Freezing weather forecast for weekend

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Digger shifts road salt in HuntingdonImage source, PA
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The Highways Agency said it was 'well-prepared' for wintry conditions

Weather warnings are in place across the UK, with freezing temperatures and snow expected over the next few days.

Temperatures are set to fall below freezing across the UK, dropping to -2C in towns and cities and possibly below -5C in the countryside.

The Met Office has issued a yellow warning of severe weather for snow across the whole of England, Scotland and Wales on Monday.

Forecasters say several centimetres may fall, which could cause disruption.

BBC forecaster Steve Cleaton said one or two snow showers were expected in northern areas of England and western Scotland on Sunday.

He said: "It will be a very cold start with a weather front moving across north-western parts of England, Northern Ireland, western Scotland, bringing several centimetres of snow on higher ground. But it is more likely to fall as sleet-rain mix on lower ground."

There is the potential for travel disruption on Monday as the weather front continues to move south and east across England.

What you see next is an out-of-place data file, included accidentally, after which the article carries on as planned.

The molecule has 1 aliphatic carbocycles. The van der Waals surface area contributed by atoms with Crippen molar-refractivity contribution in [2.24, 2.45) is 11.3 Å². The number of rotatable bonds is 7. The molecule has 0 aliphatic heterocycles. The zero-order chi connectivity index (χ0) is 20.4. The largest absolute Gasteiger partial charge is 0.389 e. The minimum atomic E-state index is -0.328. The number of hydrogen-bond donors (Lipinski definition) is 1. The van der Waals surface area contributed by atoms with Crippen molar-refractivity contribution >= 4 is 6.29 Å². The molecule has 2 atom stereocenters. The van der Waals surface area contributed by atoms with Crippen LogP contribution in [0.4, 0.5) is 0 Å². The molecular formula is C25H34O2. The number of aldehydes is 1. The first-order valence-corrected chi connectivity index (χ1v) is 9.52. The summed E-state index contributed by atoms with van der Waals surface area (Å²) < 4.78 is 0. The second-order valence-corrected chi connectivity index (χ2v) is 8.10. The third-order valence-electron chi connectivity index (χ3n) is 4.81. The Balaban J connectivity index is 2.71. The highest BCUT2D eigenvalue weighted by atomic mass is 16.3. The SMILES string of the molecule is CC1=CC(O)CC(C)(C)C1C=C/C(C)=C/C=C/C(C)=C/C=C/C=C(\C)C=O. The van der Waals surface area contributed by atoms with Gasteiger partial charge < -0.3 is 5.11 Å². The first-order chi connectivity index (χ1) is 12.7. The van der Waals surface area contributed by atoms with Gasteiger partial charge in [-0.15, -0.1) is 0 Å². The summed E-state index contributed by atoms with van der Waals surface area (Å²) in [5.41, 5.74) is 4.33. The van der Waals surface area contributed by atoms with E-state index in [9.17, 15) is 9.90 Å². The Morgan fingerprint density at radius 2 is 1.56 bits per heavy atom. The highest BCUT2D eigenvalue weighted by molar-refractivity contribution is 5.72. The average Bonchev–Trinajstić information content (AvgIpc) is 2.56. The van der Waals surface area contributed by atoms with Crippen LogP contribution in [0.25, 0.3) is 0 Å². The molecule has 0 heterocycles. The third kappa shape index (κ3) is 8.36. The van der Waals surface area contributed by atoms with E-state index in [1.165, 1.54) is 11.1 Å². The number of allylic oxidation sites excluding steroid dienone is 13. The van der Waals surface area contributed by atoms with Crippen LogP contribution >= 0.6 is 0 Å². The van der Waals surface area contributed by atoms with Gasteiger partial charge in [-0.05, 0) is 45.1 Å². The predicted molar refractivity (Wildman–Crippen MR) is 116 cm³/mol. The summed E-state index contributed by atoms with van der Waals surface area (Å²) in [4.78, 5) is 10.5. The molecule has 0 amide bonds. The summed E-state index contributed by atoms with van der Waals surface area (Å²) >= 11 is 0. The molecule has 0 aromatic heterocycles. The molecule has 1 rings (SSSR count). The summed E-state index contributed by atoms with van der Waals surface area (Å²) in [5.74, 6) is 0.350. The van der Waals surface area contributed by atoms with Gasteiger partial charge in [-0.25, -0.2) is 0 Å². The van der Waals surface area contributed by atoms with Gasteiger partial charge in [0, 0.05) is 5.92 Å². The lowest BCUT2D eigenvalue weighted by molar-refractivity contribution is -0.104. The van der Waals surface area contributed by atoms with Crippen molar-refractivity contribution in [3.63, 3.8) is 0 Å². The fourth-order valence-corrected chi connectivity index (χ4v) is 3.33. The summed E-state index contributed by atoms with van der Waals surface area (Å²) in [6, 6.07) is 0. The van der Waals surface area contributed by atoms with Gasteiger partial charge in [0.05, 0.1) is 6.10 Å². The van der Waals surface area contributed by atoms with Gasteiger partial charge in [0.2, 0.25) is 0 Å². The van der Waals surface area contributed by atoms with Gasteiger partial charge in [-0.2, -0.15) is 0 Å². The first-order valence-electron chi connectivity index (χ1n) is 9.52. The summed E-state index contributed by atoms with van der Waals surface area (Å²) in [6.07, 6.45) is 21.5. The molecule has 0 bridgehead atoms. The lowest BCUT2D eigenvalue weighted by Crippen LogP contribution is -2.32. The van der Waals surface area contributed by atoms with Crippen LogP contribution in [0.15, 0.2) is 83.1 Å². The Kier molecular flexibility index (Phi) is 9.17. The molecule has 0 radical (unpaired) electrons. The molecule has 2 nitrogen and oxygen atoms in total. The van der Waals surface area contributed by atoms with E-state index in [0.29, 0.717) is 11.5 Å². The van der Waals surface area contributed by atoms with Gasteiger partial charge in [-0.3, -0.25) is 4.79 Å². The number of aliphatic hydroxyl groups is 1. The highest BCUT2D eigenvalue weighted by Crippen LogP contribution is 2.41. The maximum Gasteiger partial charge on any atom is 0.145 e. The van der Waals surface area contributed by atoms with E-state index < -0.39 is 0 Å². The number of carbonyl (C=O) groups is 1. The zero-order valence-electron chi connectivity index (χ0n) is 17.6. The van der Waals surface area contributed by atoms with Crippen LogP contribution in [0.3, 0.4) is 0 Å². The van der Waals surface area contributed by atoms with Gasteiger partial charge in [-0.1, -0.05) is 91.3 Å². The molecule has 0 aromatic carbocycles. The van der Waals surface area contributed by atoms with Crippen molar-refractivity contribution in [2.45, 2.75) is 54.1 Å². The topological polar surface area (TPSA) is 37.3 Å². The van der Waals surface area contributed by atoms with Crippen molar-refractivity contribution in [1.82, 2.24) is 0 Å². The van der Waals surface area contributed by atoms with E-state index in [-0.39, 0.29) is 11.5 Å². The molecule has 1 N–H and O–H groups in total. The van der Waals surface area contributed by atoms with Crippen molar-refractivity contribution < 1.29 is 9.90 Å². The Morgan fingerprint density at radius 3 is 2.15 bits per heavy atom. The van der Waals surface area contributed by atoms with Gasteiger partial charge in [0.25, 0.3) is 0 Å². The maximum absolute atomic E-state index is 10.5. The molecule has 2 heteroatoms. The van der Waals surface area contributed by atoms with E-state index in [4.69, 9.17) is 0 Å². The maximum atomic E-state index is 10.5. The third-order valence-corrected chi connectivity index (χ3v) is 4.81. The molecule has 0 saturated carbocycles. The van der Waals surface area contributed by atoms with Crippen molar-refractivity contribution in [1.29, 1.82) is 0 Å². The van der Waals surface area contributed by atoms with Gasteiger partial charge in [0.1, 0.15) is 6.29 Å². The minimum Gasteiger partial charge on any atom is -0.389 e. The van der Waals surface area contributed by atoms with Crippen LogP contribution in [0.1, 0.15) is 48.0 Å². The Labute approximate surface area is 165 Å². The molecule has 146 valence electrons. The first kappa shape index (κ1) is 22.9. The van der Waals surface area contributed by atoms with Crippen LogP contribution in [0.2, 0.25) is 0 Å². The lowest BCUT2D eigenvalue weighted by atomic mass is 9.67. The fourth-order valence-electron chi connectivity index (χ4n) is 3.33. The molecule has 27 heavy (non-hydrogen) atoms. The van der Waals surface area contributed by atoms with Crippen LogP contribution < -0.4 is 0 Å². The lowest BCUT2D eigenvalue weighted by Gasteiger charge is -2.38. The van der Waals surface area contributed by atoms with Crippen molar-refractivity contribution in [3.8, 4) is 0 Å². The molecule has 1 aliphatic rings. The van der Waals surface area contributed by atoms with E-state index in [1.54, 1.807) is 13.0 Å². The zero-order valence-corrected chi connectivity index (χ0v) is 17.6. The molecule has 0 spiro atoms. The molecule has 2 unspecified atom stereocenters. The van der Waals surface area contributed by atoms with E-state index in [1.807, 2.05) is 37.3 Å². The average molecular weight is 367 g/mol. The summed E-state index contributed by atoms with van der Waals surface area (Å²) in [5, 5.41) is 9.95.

Snow is expected to fall in Scotland, northern, eastern, central and south eastern parts of England, with several centimetres possible in many areas.

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The Met Office said some "significant accumulations" of around 5cm of snow were likely over low ground, with perhaps 10cm or more over higher ground.

The cold spell is being caused by a sudden stratospheric warming, forecasters explained. They involve an abrupt jump in temperatures high in the stratosphere, which can bring snow.

Drivers warned

The Highways Agency said it was "well prepared" for winter conditions, with 500 winter vehicles, including gritters, on standby.

"We have reviewed salt stock levels and taken action where needed to enhance our resilience and we have again established a reserve salt stock to help ensure that there is enough salt to deal with severe winter.

"Our roads will be treated whenever there is a risk of ice or snow. However, even when roads have been treated, drivers should still take care, especially on stretches where the local road layout or landscape means there could be a greater risk of ice forming."

The RAC said it was expecting up to 56,000 breakdowns and widespread disruption on the roads if snow arrived over the weekend.

The AA has urged drivers to be prepared before driving.

Andy Smith, of the AA, said: "It's very difficult to predict the extent of the weather but there could be some disruption even on local journeys, so keep an eye on the weather and traffic reports and plan accordingly."

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